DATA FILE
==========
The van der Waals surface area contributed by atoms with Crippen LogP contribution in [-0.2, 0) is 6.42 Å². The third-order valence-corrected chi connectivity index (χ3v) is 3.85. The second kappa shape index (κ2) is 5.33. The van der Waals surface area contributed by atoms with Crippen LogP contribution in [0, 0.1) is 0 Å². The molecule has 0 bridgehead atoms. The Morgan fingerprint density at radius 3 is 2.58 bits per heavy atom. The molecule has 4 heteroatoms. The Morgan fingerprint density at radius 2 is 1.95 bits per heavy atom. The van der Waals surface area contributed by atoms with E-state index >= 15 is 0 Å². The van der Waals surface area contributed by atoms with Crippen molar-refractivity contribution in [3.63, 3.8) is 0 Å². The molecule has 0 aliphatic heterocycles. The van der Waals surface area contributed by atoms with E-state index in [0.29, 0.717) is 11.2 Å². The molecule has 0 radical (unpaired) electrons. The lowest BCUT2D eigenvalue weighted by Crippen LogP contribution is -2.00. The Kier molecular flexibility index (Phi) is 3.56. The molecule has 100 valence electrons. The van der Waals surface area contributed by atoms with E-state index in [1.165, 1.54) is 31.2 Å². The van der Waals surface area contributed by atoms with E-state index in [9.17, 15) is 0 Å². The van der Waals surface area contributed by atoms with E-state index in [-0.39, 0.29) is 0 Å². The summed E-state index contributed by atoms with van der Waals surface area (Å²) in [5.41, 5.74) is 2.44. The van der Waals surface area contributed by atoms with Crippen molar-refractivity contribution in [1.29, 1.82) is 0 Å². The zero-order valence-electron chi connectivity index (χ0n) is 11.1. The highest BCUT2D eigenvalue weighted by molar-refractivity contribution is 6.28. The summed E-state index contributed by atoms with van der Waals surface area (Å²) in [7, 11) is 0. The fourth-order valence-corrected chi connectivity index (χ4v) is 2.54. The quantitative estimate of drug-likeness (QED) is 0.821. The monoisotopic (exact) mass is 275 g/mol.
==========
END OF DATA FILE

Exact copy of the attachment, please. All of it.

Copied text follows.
The van der Waals surface area contributed by atoms with Crippen LogP contribution in [-0.2, 0) is 6.42 Å². The third-order valence-corrected chi connectivity index (χ3v) is 3.85. The second kappa shape index (κ2) is 5.33. The van der Waals surface area contributed by atoms with Crippen LogP contribution in [0, 0.1) is 0 Å². The molecule has 0 bridgehead atoms. The Morgan fingerprint density at radius 3 is 2.58 bits per heavy atom. The molecule has 4 heteroatoms. The Morgan fingerprint density at radius 2 is 1.95 bits per heavy atom. The van der Waals surface area contributed by atoms with E-state index >= 15 is 0 Å². The van der Waals surface area contributed by atoms with Crippen molar-refractivity contribution in [3.63, 3.8) is 0 Å². The molecule has 0 aliphatic heterocycles. The van der Waals surface area contributed by atoms with E-state index in [0.29, 0.717) is 11.2 Å². The molecule has 0 radical (unpaired) electrons. The lowest BCUT2D eigenvalue weighted by Crippen LogP contribution is -2.00. The Kier molecular flexibility index (Phi) is 3.56. The molecule has 100 valence electrons. The van der Waals surface area contributed by atoms with E-state index in [1.165, 1.54) is 31.2 Å². The van der Waals surface area contributed by atoms with E-state index in [9.17, 15) is 0 Å². The van der Waals surface area contributed by atoms with E-state index in [-0.39, 0.29) is 0 Å². The summed E-state index contributed by atoms with van der Waals surface area (Å²) in [5.41, 5.74) is 2.44. The van der Waals surface area contributed by atoms with Crippen molar-refractivity contribution in [1.29, 1.82) is 0 Å². The zero-order valence-electron chi connectivity index (χ0n) is 11.1. The highest BCUT2D eigenvalue weighted by molar-refractivity contribution is 6.28. The summed E-state index contributed by atoms with van der Waals surface area (Å²) in [7, 11) is 0. The fourth-order valence-corrected chi connectivity index (χ4v) is 2.54. The quantitative estimate of drug-likeness (QED) is 0.821. The monoisotopic (exact) mass is 275 g/mol.